A plaque remaining from the Big Apple Night Club at West 135th Street and Seventh Avenue in Harlem.

Above, a 1934 plaque from the Big Apple Night Club at West 135th Street and Seventh Avenue in Harlem. Discarded as trash in 2006.

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Entry from December 01, 2015
Glass Cliff

Women often break the “glass ceiling” to get a job. However, when women get an executive job, they often face a “glass cliff.” As explained in “Introducing… the glass cliff” by pychologists Michelle Ryan and Alex Haslam in BBC News on May 28, 2004:

“Forget the glass ceiling. The big threat to women’s success in top roles is now the ‘glass cliff’ - being promoted into risky, difficult jobs where the chances of failure are higher.”

Ryan and Haslam wrote papers on the “glass cliff” in 2005 and 2007, and the term went viral in the media in 2014 and 2015.


Wikipedia: Glass cliff
The glass cliff is a term that describes the phenomenon of women in leadership roles, such as executives in the corporate world and women political election candidates, being likelier than men to be put in leadership roles during periods of crisis or downturn, when the chance of failure is highest.

Origins
The term was coined in 2004 by British professors Michelle K. Ryan and Alex Haslam of University of Exeter, United Kingdom. Ryan and Haslam examined the performance of FTSE 100 companies before and after the appointment of new board members, and found that companies that appointed women to their boards were likelier than others to have experienced consistently bad performance in the preceding five months. This work eventually developed into the identification of a phenomenon known as the glass cliff. Since the term originated, its use has expanded beyond the corporate world to also encompass politics and other domains.

BBC News
Last Updated: Friday, 28 May, 2004, 09:28 GMT 10:28 UK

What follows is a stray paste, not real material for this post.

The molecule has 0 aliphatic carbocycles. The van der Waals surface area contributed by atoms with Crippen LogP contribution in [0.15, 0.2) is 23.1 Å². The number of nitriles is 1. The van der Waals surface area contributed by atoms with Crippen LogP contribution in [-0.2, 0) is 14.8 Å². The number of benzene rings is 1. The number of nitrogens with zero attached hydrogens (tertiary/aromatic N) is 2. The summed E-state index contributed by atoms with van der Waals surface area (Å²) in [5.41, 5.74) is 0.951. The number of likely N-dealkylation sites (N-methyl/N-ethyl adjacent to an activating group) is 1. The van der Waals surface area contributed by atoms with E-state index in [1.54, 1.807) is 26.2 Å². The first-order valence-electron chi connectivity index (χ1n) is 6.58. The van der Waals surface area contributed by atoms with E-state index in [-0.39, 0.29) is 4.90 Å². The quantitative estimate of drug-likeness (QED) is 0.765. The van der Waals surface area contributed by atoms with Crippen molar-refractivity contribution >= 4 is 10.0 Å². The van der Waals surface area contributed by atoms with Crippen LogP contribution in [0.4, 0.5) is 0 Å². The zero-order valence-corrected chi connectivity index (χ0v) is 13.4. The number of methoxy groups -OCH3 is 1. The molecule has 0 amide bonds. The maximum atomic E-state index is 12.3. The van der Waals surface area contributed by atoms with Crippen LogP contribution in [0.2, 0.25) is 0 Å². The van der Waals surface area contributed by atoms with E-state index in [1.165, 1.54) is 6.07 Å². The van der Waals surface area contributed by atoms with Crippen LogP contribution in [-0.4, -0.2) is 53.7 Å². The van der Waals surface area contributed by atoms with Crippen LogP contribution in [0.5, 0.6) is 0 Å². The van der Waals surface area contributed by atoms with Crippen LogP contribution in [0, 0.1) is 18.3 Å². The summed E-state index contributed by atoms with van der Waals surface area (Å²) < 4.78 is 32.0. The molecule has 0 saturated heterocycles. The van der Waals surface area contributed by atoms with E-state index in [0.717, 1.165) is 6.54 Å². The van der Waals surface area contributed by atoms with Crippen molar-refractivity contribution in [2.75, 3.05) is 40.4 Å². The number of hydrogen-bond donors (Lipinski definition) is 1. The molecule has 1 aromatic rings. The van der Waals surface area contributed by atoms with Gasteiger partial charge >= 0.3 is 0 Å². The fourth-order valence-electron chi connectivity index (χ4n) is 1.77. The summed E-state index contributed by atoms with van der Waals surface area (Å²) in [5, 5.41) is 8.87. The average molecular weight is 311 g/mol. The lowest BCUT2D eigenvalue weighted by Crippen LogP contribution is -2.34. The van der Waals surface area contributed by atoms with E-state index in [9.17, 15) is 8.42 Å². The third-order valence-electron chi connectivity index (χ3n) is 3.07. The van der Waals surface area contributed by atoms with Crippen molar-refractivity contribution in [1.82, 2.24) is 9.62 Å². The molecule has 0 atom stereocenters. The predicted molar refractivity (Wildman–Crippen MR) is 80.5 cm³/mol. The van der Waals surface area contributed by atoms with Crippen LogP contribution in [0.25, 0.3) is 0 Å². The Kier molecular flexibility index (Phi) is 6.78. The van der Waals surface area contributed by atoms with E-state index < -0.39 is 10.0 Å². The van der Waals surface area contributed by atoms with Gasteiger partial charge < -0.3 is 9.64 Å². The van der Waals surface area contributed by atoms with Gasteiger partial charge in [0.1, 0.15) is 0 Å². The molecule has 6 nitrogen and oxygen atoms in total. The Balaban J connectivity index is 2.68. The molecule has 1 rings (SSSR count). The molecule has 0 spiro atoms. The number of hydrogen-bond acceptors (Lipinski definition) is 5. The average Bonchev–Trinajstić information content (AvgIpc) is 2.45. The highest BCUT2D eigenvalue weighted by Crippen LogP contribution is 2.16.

Introducing… the glass cliff
By Michelle Ryan and Alex Haslam
Psychologists
Forget the glass ceiling. The big threat to women’s success in top roles is now the ‘glass cliff’ - being promoted into risky, difficult jobs where the chances of failure are higher.

Women are “smashing through the glass ceiling” of the country’s top businesses, a report in the Times last November said.

Numbers of female directors on the boards of FTSE 100 companies had risen by 20% in the previous 12 months, it said. But the article posed a thorny question: “Women on board: A help or a hindrance?” and went on to conclude, in no uncertain terms, that women are a hindrance.

BBC News
Last Updated: Monday, 6 September, 2004, 16:36 GMT 17:36 UK
Women looking over glass cliffs
By Paul Rincon
BBC News Online science staff, at the BA festival
Women are being “parachuted” into precarious positions within companies where there is a high risk of failure, according to a psychologist.

This “glass cliff” may represent a new form of subtle discrimination against minorities, Prof Alex Haslam believes.

His data suggests women are only being hired to leadership positions once a company is doing badly.

The results of his study are being presented at the British Association’s Festival of Science in Exeter.

Wiley Online Library
The Glass Cliff: Evidence that Women are Over-Represented in Precarious Leadership Positions
Michelle K. Ryan and S. Alexander Haslam
British Journal of Management
Volume 16, Issue 2, pages 81–90, June 2005
Abstract
There has been much research and conjecture concerning the barriers women face in trying to climb the corporate ladder, with evidence suggesting that they typically confront a ‘glass ceiling’ while men are more likely to benefit from a ‘glass escalator’. But what happens when women do achieve leadership roles? And what sorts of positions are they given? This paper argues that while women are now achieving more high profile positions, they are more likely than men to find themselves on a ‘glass cliff’, such that their positions are risky or precarious. This hypothesis was investigated in an archival study examining the performance of FTSE 100 companies before and after the appointment of a male or female board member. The study revealed that during a period of overall stock-market decline those companies who appointed women to their boards were more likely to have experienced consistently bad performance in the preceding five months than those who appointed men. These results expose an additional, largely invisible, hurdle that women need to overcome in the workplace. Implications for the evaluation of women leaders are discussed and directions for future research are outlined.